from universities, journals, and other organizations


Featured Videos

from AP, Reuters, AFP, and other news services

WFP: Ebola Risks Heightened Among Women Throughout Africa

WFP: Ebola Risks Heightened Among Women Throughout Africa

AFP (Nov. 21, 2014) Having children has always been a frightening prospect in Sierra Leone, the world's most dangerous place to give birth, but Ebola has presented an alarming new threat for expectant mothers. Duration: 00:37 Video provided by AFP
Powered by NewsLook.com
Could Your Genes Be The Reason You're Single?

Could Your Genes Be The Reason You're Single?

Newsy (Nov. 21, 2014) Researchers in Beijing discovered a gene called 5-HTA1, and carriers are reportedly 20 percent more likely to be single. Video provided by Newsy
Powered by NewsLook.com
Raw: Paralyzed Marine Walks With Robotic Braces

Raw: Paralyzed Marine Walks With Robotic Braces

AP (Nov. 21, 2014) Marine Corps officials say a special operations officer left paralyzed by a sniper's bullet in Afghanistan walked using robotic leg braces in a ceremony to award him a Bronze Star. (Nov. 21) Video provided by AP
Powered by NewsLook.com
Milestone Birthdays Can Bring Existential Crisis, Study Says

Milestone Birthdays Can Bring Existential Crisis, Study Says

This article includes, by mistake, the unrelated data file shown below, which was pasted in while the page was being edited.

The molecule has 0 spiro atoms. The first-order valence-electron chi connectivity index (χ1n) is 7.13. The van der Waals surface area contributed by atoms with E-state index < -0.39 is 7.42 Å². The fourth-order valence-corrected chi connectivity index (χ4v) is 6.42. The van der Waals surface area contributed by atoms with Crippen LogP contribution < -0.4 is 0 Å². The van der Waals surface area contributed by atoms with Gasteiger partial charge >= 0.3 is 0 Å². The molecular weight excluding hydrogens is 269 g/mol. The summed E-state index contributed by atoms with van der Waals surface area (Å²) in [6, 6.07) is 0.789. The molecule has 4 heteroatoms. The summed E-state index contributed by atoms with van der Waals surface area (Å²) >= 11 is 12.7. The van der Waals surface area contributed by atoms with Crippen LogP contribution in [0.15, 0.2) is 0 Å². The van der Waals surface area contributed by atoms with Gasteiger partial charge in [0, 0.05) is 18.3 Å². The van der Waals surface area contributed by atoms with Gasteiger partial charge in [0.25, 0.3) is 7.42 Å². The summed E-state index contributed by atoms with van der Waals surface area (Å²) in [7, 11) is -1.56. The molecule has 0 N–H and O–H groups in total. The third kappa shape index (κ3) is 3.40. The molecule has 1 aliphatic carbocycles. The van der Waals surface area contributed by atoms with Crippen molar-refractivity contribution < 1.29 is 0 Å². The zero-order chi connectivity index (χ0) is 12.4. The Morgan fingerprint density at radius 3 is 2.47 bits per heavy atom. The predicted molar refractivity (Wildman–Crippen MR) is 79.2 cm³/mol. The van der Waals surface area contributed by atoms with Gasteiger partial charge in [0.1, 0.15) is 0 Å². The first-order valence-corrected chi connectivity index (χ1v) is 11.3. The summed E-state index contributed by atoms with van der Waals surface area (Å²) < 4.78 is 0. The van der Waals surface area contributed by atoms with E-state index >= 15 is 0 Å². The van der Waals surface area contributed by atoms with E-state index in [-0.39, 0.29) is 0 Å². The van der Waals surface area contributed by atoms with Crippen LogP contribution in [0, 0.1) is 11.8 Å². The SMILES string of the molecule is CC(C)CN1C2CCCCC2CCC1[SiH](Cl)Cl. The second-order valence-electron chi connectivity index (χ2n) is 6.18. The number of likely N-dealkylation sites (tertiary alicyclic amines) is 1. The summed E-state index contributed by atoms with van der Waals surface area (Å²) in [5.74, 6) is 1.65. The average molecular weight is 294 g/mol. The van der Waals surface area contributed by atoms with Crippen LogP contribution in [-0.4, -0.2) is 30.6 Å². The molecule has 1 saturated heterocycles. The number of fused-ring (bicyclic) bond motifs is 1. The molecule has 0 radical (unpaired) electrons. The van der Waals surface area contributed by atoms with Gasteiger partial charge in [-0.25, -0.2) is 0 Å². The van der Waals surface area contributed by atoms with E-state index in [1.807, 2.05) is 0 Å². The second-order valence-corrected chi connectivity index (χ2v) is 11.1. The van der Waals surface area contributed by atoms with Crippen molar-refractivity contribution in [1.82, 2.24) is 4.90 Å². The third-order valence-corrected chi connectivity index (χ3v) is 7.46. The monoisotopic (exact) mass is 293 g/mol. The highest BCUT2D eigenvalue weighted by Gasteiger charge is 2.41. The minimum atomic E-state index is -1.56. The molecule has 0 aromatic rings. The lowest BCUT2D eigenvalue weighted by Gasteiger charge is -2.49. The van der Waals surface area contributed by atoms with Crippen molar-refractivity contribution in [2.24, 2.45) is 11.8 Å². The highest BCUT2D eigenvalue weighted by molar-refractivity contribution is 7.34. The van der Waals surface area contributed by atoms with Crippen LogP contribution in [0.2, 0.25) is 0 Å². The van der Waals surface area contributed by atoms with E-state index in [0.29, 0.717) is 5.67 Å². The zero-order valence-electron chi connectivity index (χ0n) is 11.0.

Newsy (Nov. 21, 2014) Researchers find that as people approach new decades in their lives they make bigger life decisions. Video provided by Newsy
Powered by NewsLook.com

Search ScienceDaily

Number of stories in archives: 140,361

Find with keyword(s):
Enter a keyword or phrase to search ScienceDaily for related topics and research stories.

Save/Print:
Share:

Breaking News:

Strange & Offbeat Stories


Health & Medicine

Mind & Brain

Living & Well

In Other News

... from NewsDaily.com

Science News

Health News

Environment News

Technology News



Save/Print:
Share:

Free Subscriptions


Get the latest science news with ScienceDaily's free email newsletters, updated daily and weekly. Or view hourly updated newsfeeds in your RSS reader:

Get Social & Mobile


Keep up to date with the latest news from ScienceDaily via social networks and mobile apps:

Have Feedback?


Tell us what you think of ScienceDaily -- we welcome both positive and negative comments. Have any problems using the site? Questions?
Mobile: iPhone Android Web
Follow: Facebook Twitter Google+
Subscribe: RSS Feeds Email Newsletters
Latest Headlines Health & Medicine Mind & Brain Space & Time Matter & Energy Computers & Math Plants & Animals Earth & Climate Fossils & Ruins